Really interesting article today by Ben Locwin, Ph.D., on the Genetic Literacy Project. Ben asks, “Is natural sleep the only kind that counts”? If yes, this would provide a very interesting position for placebos. After all, placebo-induced sleep cannot be anything else but ‘real sleep’. As you see in this excerpt from Ben’s post, the placebo effect plays a big role as a sleep aid:
Does ‘forcing’ sleep work?
Most of the so-called ‘Z’ sleep therapies (zolpidem, eszopiclone, zaleplon), including Lunesta, Ambien, Intermezzo, Sonata, etc. are non-benzodiazepine class drugs that are GABA receptor agonists – they work by modulating neurotransmitters. More recently, a new class of sleep drug (known as orexin receptor antagonists) has been approved (such as Belsomra). Orexin (also called hypocretin) is a neuropeptide produced by neurons in the hypothalamus that induces wakefulness and vigilance (among some other physiological factors). It was identified in part because some humans and animals with narcolepsy are deficient in orthorexin-producing neurons in the brain.
Virtually all medications for sleep work on neurotransmitters, to change our balance of tiredness and vigilance. Even the antihistamines Benadryl (diphenhydramine) and doxylamine succinate are used in a tremendous number of OTC sleep medications, and do produce marked drowsiness in many people. In this way, the antihistamine passes the blood-brain barrier to affect histamine’s regulation of sleep and wakefulness in the brain, inducing sleepiness. Since so many people use so many of these interventions to try to artificial or improve sleep, it begs the question ‘how good is the actual quality of the sleep?’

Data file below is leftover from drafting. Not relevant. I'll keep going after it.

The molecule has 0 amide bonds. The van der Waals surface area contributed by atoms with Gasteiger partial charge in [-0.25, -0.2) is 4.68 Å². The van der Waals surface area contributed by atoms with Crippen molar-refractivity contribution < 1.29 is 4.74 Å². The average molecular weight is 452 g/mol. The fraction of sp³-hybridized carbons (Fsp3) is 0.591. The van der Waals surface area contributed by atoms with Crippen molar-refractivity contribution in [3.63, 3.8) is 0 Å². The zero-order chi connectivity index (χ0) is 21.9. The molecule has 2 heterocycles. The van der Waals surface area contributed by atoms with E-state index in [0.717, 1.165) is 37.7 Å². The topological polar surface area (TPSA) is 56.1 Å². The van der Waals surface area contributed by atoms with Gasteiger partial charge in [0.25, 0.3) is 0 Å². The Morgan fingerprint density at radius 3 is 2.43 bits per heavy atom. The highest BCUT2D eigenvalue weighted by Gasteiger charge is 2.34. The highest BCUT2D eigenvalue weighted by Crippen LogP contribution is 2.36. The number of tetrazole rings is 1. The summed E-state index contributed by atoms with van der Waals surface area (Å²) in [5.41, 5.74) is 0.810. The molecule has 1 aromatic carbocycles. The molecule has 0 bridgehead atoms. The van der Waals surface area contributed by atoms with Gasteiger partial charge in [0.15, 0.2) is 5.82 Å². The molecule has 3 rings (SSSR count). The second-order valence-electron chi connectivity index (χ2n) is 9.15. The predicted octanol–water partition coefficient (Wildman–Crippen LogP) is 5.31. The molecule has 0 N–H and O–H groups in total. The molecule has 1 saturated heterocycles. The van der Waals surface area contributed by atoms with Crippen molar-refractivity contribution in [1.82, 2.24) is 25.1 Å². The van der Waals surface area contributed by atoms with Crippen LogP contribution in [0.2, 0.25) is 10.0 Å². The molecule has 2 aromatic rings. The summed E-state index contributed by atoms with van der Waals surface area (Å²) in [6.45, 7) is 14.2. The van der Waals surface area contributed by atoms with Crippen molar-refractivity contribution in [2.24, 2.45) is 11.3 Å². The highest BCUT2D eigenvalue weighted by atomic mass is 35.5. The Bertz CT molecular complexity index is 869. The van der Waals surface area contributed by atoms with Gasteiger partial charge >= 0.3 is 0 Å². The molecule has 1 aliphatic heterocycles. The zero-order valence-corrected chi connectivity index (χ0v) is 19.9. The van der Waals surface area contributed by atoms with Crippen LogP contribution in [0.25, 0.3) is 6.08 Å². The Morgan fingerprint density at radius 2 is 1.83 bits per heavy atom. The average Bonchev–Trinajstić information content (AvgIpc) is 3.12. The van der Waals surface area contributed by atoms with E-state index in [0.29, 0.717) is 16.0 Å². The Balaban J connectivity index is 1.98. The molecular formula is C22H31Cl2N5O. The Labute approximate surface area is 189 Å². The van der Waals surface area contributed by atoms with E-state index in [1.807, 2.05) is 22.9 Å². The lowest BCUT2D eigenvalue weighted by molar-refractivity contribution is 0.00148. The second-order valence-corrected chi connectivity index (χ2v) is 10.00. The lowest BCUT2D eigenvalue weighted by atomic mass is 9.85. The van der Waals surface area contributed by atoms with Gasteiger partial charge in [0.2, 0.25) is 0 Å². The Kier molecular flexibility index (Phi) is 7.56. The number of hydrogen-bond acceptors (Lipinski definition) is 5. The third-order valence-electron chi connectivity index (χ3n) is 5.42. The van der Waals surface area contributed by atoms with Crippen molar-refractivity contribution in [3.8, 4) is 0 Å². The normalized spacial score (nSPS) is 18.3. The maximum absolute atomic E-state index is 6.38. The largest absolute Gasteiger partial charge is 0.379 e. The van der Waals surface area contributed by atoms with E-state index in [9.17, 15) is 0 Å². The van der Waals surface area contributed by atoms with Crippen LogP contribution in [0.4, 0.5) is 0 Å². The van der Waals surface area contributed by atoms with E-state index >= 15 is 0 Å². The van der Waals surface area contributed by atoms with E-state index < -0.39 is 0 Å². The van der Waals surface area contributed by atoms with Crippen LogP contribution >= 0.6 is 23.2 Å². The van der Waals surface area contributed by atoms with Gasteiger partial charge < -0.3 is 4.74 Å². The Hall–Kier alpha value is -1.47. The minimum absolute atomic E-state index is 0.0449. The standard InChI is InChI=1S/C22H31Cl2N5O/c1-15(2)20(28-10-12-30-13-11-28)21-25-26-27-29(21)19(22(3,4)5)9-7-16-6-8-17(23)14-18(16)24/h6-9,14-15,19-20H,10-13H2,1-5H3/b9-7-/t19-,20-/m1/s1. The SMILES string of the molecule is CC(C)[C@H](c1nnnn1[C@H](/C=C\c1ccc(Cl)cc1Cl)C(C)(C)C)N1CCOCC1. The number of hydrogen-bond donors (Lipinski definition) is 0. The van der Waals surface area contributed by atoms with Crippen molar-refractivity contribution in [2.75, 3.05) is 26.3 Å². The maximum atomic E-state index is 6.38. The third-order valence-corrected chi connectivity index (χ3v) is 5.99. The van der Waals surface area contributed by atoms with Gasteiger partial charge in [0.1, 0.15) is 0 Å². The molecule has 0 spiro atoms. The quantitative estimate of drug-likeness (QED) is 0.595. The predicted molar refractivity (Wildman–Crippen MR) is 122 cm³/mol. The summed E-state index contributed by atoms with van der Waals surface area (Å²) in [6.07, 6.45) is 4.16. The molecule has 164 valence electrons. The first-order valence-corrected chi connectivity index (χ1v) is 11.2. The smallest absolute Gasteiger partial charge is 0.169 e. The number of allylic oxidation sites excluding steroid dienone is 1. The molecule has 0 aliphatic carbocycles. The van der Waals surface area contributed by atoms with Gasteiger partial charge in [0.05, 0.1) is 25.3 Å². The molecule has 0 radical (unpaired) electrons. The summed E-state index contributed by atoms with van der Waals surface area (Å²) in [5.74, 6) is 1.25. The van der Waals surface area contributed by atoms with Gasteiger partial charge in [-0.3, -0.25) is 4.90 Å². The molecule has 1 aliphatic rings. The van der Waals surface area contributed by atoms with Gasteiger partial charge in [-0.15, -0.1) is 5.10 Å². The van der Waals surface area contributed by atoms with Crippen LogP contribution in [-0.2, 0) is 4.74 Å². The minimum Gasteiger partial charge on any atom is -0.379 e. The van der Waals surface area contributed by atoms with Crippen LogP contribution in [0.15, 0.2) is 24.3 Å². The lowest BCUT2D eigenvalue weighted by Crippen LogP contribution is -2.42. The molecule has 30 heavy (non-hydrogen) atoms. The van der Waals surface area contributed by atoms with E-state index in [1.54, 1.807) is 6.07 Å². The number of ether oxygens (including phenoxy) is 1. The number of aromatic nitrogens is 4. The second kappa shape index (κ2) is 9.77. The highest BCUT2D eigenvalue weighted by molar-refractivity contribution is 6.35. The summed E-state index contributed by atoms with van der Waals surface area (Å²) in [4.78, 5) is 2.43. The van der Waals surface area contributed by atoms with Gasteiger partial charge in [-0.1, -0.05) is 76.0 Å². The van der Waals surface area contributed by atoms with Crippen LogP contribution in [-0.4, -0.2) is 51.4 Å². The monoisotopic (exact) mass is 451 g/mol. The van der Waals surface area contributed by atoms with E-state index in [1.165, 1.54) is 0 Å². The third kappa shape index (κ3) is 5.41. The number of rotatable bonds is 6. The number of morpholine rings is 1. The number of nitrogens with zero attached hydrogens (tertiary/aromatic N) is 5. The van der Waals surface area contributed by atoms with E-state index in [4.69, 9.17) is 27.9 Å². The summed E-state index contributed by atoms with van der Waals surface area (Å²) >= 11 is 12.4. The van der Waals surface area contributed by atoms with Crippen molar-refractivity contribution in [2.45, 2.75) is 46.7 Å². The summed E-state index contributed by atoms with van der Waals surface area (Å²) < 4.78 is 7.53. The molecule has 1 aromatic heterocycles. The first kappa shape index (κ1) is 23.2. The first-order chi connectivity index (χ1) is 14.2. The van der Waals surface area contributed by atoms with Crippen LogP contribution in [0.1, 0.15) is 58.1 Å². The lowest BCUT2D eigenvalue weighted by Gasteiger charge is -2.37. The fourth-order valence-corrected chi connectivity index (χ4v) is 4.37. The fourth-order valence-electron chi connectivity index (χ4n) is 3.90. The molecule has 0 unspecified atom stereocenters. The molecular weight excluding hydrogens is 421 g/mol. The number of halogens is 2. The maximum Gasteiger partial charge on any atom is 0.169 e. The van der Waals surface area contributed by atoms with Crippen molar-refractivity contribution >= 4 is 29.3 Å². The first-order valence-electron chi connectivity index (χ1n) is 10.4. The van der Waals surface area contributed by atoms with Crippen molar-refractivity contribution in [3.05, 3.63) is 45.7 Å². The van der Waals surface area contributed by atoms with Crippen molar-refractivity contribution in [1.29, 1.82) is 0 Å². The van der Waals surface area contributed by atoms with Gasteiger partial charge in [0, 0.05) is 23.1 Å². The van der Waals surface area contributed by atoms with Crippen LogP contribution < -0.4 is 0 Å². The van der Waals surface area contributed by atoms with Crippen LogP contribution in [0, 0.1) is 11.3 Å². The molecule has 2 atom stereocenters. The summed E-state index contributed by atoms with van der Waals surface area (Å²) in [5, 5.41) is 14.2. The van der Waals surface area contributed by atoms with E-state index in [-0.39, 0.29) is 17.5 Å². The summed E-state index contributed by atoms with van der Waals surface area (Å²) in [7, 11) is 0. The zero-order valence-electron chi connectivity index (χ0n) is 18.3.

Placebo and sleep
It turns out that there’s a fairly substantial placebo effect within sleep itself. Telling people that they slept longer or more deeply than they actually did, or that results of a (fictitious) sleep EEG were more positive than they actually were leads people to be able to think more quickly and respond more positively to questions about alertness and restedness. Even sleep medications, though approved by statistical superiority compared against placebo, have a very small effect magnitude on sleep itself, and is intertwined with a strong placebo effect. Seeing a physician and filling a prescription for a sleep medication and then taking it at bedtime is a whole chain of behaviors that includes expectancy and formality that a sleeping routine is commencing. But clearly if the entire need for sleep could be eliminated by placebo, we would have evolved a way not to lay dormant and vulnerable for a third of each of our days a long, long time ago. In the distant past, sleep was a risky proposition for early humans and our ancestors, and it’s not much of an energy-saver: Estimates are that sleeping rather than staying awake for the same amount of time only saves about a hundred or so calories.
Read the rest of the story here.